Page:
Donald Trump | Vladimir Putin

US-Russia tit for tat over Syria damages regional stability

The quarrel between the U.S. and Russian presidents over the Assad regime's recent use of chemical weapons in Ghouta is furthering the chaos in Syria and escalating instability in the entire Middle East

Welcome back to the utterly unpredictable, inconsistent, untrustworthy and incoherent world of U.S. foreign policy, especially when it comes to the Middle East, conventionally perceived as the eternal locus of global conflict hotspots. It has been only two weeks since the latest announcement from U.S. President Donald Trump that the U.S. military being involved in Middle Eastern conflicts is futile and U.S. forces will soon withdraw from Syria. This initial announcement was not found realistic by many observers, including the author of this column who said that Trump was busy establishing a war cabinet reminiscent of the neoconservative team of President George W. Bush while paying lip service to the need to withdraw from Syria and other Middle Eastern conflicts. We also indicated that the collection of figures with Islamophobic, anti-diplomatic and pro-war positions at the core of the U.S. foreign policy establishment will not contribute to regional or global peace, but might instigate a recurrence of humanitarian calamities seen in recent years.

Nevertheless, following the Syrian regime’s use of chemical weapons on civilians in the suburb of Douma outside Damascus on April 7, several commentators in the U.S. accused Trump of inciting Bashar Assad for this massacre by prematurely announcing the possibility of a withdrawal. This was despite the fact that Trump’s previous statements on a U.S. withdrawal were perceived as political rhetoric aimed at relieving those opposing the U.S.’s military presence in Syria and not institutionally supported either by the Pentagon or the State Department. The chemical attack on the neighborhood of Douma in Eastern Ghouta on the outskirts of Damascus was carried out with the use of bombs filled with toxic chemicals, presumably as poisoned gas could seep into basements and underground defense lines. The evacuation deal that was reached between the regime and the rebels who have been holed up in Douma so far in the immediate aftermath of the attack strengthened claims that geostrategic priorities spurred the use of chemical weapons. Around 70 civilians lost their lives and at least 500 were affected by exposure to chemical agents. This attack, however, is only one minor example of the hundreds of conventional and chemical attacks perpetrated by the brutal Assad regime since the inception of the Syrian civil war. Therefore, expectations for a serious international reaction to the attack were quite slim. Right after his announcement on an imminent U.S. withdrawal from Syria, Trump’s response to the chemical attack was unexpected for international observers due to its tough language and swiftness in raising military tensions. Bypassing the U.S. security establishment and resorting to Twitter diplomacy yet again, Trump declared that he is holding Russia and the Syrian regime accountable for the attack, and “nice and smart” American missiles will be hitting Syrian targets. Reminiscent of his statement on a withdrawal, there was no confirmation from the Pentagon or State Department in support the president’s position, but even his tweets were enough to exert heavy damage to the Russian, Iranian and even Turkish financial markets. International investors rushed to transfer their capital investments from the region in anticipation of imminent U.S. missile strikes on Syrian targets. Meanwhile, the Russian ruble, Iranian rial and Turkish lira endured speculation in tit-for-tat war of words continued between Trump and his Russian counterparts.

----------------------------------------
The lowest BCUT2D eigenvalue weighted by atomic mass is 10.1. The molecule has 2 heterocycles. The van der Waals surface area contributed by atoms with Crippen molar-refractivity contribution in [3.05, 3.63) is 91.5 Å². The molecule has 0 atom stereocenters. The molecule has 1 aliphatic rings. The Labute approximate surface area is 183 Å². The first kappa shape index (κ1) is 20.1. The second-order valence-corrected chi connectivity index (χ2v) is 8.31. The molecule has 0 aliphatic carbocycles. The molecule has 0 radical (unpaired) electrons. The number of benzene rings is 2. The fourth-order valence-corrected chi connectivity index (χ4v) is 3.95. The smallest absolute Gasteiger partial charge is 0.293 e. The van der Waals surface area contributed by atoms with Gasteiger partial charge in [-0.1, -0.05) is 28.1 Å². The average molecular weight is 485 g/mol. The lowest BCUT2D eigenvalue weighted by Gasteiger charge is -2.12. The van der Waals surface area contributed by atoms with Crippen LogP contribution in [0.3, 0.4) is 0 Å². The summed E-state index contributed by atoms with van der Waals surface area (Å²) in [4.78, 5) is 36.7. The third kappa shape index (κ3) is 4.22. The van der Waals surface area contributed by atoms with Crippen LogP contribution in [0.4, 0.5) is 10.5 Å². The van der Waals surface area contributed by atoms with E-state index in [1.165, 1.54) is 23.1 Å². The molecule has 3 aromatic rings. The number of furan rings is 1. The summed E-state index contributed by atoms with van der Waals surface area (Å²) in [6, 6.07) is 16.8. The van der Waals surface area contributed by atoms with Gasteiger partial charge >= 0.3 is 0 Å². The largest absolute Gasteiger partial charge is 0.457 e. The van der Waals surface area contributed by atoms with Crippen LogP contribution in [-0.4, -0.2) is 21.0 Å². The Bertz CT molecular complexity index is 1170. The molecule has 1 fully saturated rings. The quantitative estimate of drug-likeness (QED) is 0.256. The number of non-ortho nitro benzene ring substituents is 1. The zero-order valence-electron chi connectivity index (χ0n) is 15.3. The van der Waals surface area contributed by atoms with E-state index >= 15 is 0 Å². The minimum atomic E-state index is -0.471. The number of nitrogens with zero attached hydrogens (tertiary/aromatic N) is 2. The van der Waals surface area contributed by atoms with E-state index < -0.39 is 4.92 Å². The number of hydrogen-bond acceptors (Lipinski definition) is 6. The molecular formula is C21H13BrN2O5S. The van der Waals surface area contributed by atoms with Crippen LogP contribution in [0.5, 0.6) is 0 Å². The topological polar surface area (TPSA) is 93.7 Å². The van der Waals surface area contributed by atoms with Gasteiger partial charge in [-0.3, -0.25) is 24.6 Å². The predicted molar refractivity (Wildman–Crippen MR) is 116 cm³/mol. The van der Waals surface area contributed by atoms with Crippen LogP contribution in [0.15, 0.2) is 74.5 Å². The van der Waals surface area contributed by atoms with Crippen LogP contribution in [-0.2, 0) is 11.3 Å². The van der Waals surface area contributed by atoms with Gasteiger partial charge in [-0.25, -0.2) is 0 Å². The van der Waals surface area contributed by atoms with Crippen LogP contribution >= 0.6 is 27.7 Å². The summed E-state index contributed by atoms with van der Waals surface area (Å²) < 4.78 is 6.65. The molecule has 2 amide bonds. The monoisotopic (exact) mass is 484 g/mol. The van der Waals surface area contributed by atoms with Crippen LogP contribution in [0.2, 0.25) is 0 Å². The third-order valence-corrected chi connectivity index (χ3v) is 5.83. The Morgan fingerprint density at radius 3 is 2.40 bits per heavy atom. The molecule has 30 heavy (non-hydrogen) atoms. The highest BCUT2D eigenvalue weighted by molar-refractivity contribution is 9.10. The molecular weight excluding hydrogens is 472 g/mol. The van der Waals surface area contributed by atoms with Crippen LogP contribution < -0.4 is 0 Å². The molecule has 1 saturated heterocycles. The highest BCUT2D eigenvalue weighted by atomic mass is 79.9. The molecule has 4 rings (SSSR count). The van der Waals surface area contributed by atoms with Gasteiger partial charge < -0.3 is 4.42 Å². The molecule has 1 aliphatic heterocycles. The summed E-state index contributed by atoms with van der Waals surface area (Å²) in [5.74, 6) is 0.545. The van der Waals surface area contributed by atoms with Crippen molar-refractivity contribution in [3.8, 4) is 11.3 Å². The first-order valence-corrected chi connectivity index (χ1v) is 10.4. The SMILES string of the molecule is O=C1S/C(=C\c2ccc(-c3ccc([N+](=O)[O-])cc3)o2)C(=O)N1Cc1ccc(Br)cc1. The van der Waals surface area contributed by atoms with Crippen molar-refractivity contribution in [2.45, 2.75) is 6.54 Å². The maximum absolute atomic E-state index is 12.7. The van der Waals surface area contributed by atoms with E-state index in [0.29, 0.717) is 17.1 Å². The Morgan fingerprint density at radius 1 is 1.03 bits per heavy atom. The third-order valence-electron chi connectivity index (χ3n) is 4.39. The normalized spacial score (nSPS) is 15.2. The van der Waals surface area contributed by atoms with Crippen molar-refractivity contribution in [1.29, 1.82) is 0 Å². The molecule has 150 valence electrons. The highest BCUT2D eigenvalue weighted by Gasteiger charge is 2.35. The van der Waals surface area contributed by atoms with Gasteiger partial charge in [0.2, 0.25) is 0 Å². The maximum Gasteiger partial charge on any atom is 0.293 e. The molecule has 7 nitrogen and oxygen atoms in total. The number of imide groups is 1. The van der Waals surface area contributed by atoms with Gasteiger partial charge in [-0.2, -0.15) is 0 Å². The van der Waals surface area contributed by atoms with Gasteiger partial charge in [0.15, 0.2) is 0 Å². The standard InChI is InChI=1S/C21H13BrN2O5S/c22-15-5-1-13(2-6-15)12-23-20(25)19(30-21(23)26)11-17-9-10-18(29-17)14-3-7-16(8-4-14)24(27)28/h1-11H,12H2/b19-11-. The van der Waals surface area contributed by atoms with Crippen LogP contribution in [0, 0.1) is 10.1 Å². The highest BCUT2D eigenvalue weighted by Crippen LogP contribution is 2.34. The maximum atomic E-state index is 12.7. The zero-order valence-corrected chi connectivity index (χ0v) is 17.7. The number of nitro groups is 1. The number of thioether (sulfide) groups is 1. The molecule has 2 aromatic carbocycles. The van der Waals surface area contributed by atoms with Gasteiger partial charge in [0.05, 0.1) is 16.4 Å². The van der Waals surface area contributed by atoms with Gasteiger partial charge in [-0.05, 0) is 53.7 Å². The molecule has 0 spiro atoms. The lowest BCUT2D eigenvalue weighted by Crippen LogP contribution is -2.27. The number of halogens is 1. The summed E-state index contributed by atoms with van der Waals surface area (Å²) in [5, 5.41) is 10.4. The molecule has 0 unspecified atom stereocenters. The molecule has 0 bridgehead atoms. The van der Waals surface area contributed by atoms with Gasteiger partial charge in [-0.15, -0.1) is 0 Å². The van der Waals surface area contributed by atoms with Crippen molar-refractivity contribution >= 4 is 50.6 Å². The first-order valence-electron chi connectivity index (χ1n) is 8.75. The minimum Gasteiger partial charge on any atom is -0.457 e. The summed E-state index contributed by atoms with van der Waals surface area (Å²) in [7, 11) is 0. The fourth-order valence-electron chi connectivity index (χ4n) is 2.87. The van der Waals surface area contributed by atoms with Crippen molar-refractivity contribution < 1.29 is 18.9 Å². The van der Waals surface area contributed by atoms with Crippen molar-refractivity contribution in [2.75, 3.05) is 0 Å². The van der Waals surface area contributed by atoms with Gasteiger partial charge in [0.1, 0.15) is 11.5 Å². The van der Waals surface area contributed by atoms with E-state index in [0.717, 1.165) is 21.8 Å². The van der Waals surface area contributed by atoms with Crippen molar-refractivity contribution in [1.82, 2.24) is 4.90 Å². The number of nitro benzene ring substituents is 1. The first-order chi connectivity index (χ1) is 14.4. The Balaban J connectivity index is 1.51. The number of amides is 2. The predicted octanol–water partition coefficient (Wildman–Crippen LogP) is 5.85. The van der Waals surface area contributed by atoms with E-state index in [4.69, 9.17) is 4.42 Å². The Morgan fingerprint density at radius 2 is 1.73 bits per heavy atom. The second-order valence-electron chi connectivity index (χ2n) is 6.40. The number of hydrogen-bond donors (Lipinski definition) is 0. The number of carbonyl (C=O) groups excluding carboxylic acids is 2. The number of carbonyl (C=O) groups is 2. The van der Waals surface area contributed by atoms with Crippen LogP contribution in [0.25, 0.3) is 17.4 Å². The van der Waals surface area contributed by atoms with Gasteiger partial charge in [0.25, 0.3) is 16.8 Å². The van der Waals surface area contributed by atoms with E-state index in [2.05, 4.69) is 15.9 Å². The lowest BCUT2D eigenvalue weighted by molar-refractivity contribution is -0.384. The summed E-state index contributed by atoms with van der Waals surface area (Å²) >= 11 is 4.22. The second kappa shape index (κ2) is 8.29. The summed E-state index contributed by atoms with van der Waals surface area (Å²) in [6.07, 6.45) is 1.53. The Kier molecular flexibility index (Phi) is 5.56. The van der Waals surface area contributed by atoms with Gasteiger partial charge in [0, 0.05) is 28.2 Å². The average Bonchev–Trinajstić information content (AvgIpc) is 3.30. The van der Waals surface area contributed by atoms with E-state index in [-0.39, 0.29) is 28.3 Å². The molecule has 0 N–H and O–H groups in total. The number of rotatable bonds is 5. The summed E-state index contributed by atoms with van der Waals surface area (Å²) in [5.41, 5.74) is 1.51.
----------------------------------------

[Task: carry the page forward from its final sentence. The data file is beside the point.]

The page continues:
While Trump tried to lower the tensions in subsequent tweets, Russia took the threats of U.S. missile strikes on the Syrian regime very seriously. To counter the mind games that Trump has been playing thanks to the U.S.’s massive military capacity, Russia declared that air defense systems, including state-of-the-art S-400 missiles, would be used against any potential U.S. missile strikes. While claims leaked that the U.S. has selected eight potential targets, including two airfields, a research facility and a chemical weapons facility, Russian sources hinted at counterattack on U.S. vessels. Concrete logistical steps taken by Moscow such as the transfer of Russian aircraft specializing in anti-submarine warfare to Syria and removal of warships from its naval bases in the country to ensure their safety in case of missile strikes were also pre-emptive measures.

As tensions escalate between the two nuclear superpowers and Syria turns into the epicenter of a new global turf war, mutual security policy coordination between the U.S. and Russia seems to have weakened unprecedentedly. Trump might be trying to please his domestic audience and balance Russia’s dominant position in Syria by playing tit-for-tat war games at every possible opportunity, but the perpetual continuation of military-strategic tensions in the region damages prospects of both regional and global stability.

[Daily Sabah, 13 April 2018]

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